Government // Enterprise Architecture
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9/27/2013
01:17 PM
Tony Byrne
Tony Byrne
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Do You Need Mobile Middleware?

Major software vendors seem to think you do -- and they might be right. Just don't expect mature platforms.

Enterprise investments in mobile technology are steadily transitioning from an intense focus on mobile device management (MDM) and mobile asset management (MAM) towards mobile experience management. (No, I'm not going make up a new acronym for that, but the concept is increasingly important nonetheless.)

Whether talking about mobile Web versus native apps, or B2C (business-to-customer) versus B2E (business-to-employee) mobile use cases, savvy enterprises are paying attention to the quality of interaction "on the glass."

Over the past five years or so, a large host of software platforms has emerged to support the surprisingly difficult effort of developing consistent experiences across a diverse set of mobile devices. Now these platforms are extending their reach to key post-deployment services via emerging middleware platforms that are tied closely to their mobile development environments.

[ Hurricane Sandy prompted New York City's Department of Transportation to prioritize a mobile strategy: How NYCDOT Put 'Mobile First' Dev To Work. ]

In general that's good news for all of us. But you can expect some serious bumps along the road. Real Story Group's just-released Enterprise Mobile Platforms Evaluation Report takes a hard look at 21 major vendors and concludes that the marketplace remains fairly immature -- despite the entrance of big players like Adobe, IBM, Oracle, and SAP.

Beyond Mobile App Dev

Most enterprise mobile platforms -- like Antenna Software, Appcelerator, appMobi, Kony, Motorola's RhoMobile, Verivo and others -- started out as mobile application development environments and then branched into middleware. Some offerings remain exclusively developer-focused today, including MoSync, Oracle's ADF, and niche player Sencha Touch.

In an appdev role, these systems help developers create near-native and/or hybrid apps, along with perhaps browsable mobile Web experiences, for deployment across multiple mobile operating systems. To be sure, the breadth of mobile environments supported, the underlying coding language, and the potential richness of the application experience can vary markedly today among these solutions. For example, FeedHenry’s JavaScript-based platform for developing hybrid apps can work effectively for certain B2E scenarios, but does not lend itself well to use-cases where you want to exploit certain native device capabilities or OS-specific displays.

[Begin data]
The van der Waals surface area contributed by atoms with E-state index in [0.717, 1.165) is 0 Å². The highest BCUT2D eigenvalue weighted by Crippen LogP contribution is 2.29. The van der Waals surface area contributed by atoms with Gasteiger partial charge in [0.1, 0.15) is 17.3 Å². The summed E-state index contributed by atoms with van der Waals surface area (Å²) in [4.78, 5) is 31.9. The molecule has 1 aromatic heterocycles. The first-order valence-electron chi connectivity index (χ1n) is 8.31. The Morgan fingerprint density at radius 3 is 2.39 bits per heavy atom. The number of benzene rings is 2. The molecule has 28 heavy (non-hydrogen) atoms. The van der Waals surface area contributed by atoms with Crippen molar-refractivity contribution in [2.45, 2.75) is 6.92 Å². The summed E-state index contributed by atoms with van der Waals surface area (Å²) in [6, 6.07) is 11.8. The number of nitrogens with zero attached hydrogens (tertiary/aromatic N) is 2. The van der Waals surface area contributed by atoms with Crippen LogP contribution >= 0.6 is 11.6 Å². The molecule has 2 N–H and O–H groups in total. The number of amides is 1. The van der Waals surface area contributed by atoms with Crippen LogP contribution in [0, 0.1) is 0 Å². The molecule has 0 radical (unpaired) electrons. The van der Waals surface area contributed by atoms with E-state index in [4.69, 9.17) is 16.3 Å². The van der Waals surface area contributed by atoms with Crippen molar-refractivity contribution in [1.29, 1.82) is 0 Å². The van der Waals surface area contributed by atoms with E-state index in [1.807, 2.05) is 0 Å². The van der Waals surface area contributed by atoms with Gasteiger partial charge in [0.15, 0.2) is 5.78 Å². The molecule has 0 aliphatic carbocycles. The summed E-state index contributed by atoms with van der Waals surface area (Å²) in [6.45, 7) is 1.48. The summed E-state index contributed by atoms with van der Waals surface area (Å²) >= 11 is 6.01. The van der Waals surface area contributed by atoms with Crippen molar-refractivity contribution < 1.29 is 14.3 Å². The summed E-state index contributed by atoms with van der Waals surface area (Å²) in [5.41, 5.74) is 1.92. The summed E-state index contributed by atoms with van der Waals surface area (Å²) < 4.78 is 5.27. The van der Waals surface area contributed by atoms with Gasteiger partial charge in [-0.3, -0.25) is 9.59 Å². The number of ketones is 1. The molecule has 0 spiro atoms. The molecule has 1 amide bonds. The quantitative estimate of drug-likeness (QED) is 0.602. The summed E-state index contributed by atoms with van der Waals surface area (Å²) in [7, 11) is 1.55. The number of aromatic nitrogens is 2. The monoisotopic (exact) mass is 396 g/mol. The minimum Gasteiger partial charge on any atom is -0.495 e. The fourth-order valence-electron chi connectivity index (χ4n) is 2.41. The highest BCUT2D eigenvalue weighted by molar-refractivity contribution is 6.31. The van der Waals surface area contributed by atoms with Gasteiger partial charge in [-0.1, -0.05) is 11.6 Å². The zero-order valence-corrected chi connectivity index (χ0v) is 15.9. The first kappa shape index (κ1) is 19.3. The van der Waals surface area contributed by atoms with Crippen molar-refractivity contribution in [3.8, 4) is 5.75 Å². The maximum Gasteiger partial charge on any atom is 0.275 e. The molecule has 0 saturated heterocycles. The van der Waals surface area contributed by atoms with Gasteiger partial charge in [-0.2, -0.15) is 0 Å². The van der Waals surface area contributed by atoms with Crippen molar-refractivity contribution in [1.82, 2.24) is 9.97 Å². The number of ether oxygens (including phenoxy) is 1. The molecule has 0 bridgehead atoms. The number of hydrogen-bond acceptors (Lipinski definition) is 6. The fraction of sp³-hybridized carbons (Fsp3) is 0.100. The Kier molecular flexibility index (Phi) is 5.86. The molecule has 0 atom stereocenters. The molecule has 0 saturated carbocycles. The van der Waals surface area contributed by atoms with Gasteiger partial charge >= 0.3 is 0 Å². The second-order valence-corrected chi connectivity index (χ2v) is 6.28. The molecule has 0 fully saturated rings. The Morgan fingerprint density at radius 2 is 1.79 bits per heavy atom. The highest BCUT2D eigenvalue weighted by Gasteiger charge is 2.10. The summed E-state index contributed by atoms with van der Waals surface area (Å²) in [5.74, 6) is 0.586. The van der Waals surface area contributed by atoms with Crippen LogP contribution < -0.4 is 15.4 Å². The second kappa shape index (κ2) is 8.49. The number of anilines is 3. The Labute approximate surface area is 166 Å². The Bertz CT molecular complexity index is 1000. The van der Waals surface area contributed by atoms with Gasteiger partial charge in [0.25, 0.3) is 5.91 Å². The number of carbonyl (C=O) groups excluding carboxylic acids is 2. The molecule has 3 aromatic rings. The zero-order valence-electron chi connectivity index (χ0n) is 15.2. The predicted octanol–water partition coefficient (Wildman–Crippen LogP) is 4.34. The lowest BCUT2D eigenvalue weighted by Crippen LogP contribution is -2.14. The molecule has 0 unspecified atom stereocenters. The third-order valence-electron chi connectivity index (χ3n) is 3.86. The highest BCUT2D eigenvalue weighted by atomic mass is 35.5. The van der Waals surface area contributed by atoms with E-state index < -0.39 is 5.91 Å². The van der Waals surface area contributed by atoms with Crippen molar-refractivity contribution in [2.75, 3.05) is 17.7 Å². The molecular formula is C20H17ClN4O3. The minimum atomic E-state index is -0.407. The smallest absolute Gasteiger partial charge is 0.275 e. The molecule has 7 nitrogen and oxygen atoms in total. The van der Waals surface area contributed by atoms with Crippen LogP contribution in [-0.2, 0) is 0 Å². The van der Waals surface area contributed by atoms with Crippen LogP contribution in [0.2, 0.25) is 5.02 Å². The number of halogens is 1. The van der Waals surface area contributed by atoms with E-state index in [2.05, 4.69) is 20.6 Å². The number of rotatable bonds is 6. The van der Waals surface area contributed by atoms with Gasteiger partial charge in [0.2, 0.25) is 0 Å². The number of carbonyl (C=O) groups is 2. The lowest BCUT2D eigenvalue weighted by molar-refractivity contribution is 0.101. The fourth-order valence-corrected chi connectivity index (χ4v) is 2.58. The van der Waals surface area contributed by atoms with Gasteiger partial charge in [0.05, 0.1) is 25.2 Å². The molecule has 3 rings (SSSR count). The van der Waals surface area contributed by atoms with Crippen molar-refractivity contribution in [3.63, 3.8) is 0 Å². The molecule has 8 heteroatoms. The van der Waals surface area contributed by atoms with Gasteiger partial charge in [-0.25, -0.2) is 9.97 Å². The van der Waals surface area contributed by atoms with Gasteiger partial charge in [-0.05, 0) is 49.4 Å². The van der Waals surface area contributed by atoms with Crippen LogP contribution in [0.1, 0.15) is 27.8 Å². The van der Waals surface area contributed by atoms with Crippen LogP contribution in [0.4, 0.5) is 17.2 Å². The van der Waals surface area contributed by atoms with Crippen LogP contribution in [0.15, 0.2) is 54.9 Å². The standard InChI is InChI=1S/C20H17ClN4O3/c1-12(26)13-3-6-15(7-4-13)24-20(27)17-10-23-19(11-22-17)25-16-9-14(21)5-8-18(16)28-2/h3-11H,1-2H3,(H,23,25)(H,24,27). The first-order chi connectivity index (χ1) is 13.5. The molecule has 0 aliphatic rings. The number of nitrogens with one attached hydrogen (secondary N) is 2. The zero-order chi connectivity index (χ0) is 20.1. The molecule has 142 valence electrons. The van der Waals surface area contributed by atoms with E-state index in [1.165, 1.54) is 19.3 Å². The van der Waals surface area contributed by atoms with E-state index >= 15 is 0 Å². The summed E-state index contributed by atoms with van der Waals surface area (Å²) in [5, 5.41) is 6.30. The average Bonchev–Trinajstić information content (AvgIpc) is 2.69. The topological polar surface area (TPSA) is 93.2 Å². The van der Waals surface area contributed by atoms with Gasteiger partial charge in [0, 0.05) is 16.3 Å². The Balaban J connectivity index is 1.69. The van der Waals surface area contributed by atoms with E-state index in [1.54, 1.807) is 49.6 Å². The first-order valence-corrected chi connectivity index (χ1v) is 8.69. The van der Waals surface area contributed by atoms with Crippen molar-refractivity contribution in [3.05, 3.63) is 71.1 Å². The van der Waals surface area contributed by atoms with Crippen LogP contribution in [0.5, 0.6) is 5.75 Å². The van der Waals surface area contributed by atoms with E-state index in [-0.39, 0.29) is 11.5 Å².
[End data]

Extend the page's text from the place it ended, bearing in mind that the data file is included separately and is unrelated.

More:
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In many cases, however, vendors like FeedHenry are adding server-based facilities to their otherwise client-focused solutions. Categorized roughly as "mobile middleware," these services support and enhance mobile experiences after those native apps have been deployed out to app stores, or once you have created an initial mobile Web experience.

Vendors are really excited about middleware -- especially when they offer those services via their own cloud-based infrastructures -- because it brings them the ever-beloved recurring revenue stream.

What Mobile Middleware Can Offer

There are some reasons for you, the customer, to get enthusiastic about mobile middleware too. Here's a short list of potentially useful services, though to be sure, most enterprise mobile platform vendors support only a subset of them:

-- Application updates -- in conjunction with an app store or sometimes not

-- Messaging and notification services -- including potentially SMS, handy in many use cases

-- Integration brokering -- connecting mobile applications to back-end systems

-- Device detection and experience adaptation -- enabling savvy enterprises to try things like promoting higher-end products to iPhone customers or richer background information to tablet-based visitors

-- Location APIs -- to support location-based apps

-- Asset transcoding -- converting source image, sound or video assets into the right mobile format, sometimes on the fly

-- Mobile-specific analytics -- for basic traffic metrics, but also more advanced reporting on things like app crashes